Wolfenbarger v. United States, 470 F. Supp. 943 (E.D. Tenn. 1979)

US District Court for the Eastern District of Tennessee - 470 F. Supp. 943 (E.D. Tenn. 1979)
March 13, 1979

470 F. Supp. 943 (1979)

Lucille WOLFENBARGER, Plaintiff,
UNITED STATES of America, Defendant.

No. CIV-2-78-126.

United States District Court, E. D. Tennessee, Northeastern Division.

March 13, 1979.

*944 J. Wayne Wolfenbarger, Rutledge, Tenn., for plaintiff.

John H. Cary, U. S. Atty., Knoxville, Tenn. by Guy W. Blackwell, Jr., Asst. U. S. Atty., Greeneville, Tenn. and Robert E. Simpson, Asst. U. S. Atty. Knoxville, Tenn., for defendant.


NEESE, District Judge.

The plaintiff seeks to recover damages herein from the national sovereign under the Federal Tort Claims Act, 28 U.S.C. §§ 2671, et seq., for the wrongful death of her husband as a result of medical malpractice by employees of the defendant's Veterans' Administration. The defendant moved for a dismissal for lack of the Court's jurisdiction of the subject matter, or alternatively, for a summary judgment, on the ground that this action is barred by the 2-year administrative limitation period in 28 U.S.C. § 2401(b).[1] Rules 12(b) (1), 56(b), Federal Rules of Civil Procedure.

For the present purposes, it is stipulated that the plaintiff's decedent was admitted to a Veterans' Administration hospital in Mountain Home, Tennessee on March 4, 1975; that such decedent was transferred on March 11, 1975 to a similar facility in Oteen, North Carolina; that he died at such latter hospital on May 17, 1975; and that the plaintiff filed (apparently in writing) on May 14, 1977 an administrative tort claim with the district counsel for the Veterans' Administration "* * * for the wrongful death of her husband, Burgess E. Wolfenbarger. * * *"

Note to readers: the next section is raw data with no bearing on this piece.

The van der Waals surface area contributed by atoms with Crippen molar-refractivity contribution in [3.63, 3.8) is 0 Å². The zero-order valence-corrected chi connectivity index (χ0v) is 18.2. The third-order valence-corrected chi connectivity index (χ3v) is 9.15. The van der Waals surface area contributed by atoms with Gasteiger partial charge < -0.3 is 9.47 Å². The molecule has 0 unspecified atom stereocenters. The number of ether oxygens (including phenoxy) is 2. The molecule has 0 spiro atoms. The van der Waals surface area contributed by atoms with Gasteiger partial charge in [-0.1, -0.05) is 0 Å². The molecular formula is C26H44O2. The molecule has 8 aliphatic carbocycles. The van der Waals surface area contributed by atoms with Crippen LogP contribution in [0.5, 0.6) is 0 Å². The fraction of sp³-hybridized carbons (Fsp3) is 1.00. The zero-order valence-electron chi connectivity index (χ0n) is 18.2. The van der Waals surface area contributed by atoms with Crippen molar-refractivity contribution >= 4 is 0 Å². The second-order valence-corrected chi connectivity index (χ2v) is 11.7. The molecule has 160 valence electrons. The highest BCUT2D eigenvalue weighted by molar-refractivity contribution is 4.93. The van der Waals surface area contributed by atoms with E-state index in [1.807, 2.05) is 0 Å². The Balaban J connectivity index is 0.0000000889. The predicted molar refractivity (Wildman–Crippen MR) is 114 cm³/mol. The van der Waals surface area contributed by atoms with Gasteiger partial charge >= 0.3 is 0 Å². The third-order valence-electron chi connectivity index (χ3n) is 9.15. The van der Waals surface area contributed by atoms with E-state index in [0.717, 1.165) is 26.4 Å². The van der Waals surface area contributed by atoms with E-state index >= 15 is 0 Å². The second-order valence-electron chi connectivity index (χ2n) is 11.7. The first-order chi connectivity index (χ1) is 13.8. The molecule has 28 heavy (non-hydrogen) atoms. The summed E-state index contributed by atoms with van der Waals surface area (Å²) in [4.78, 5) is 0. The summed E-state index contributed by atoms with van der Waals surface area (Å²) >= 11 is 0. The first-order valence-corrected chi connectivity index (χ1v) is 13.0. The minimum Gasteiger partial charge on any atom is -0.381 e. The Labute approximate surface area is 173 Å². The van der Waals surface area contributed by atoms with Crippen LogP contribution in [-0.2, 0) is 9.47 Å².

The plaintiff's tort claim against the United States herein would be forever barred unless it was presented in writing to the appropriate federal agency "* * * within two years after such claim accrue[d]. * * *" 28 U.S.C. § 2401(b). "* * * [I]t is well established that federal law governs when a `claim accrues' under 28 U.S.C. § 2401(b) for the purpose of fixing the point at which the two year limitation period begins to run against a claimant. * * *" Jordan v. United States, C.A.6th (1974), 503 F.2d 620, 622[1].

A wrongful death claim[2] accrues under the Federal Tort Claims Act on the date of the death. Kington v. United States, C.A.6th (1968), 396 F.2d 9, 12[1], certiorari denied (1968), 393 U.S. 960, 89 S. Ct. 396, 21 L. Ed. 2d 373, affirming D.C. Tenn. (1967), 265 F. Supp. 699; Pringle v. United States, D.C.S.C. (1976), 419 F. Supp. 289, 291[2]; Foote v. Public Housing Com'r of United States, D.C.Mich. (1952), 107 F. Supp. 270, 274-295[9]. The plaintiff's administrative claim having been presented within two years of the death of her decedent, it was timely.

The motion hereby is



[1] "* * * A tort claim against the United States shall be forever barred unless it is presented in writing to the appropriate Federal agency within two years after such claim accrues. * * *" 28 U.S.C. § 2401(b).

[2] The defendant's reliance upon the medical malpractice rule as to when such a claim accrues, as set forth in Jordan v. United States, supra, appears misplaced. The Court views the plaintiff's claim herein as one for wrongful death, not mere medical malpractice. See Pringle v. United States, supra. Had Mr. Wolfenbarger survived and brought suit to recover for the alleged acts of medical negligence, then the malpractice rules would be applicable.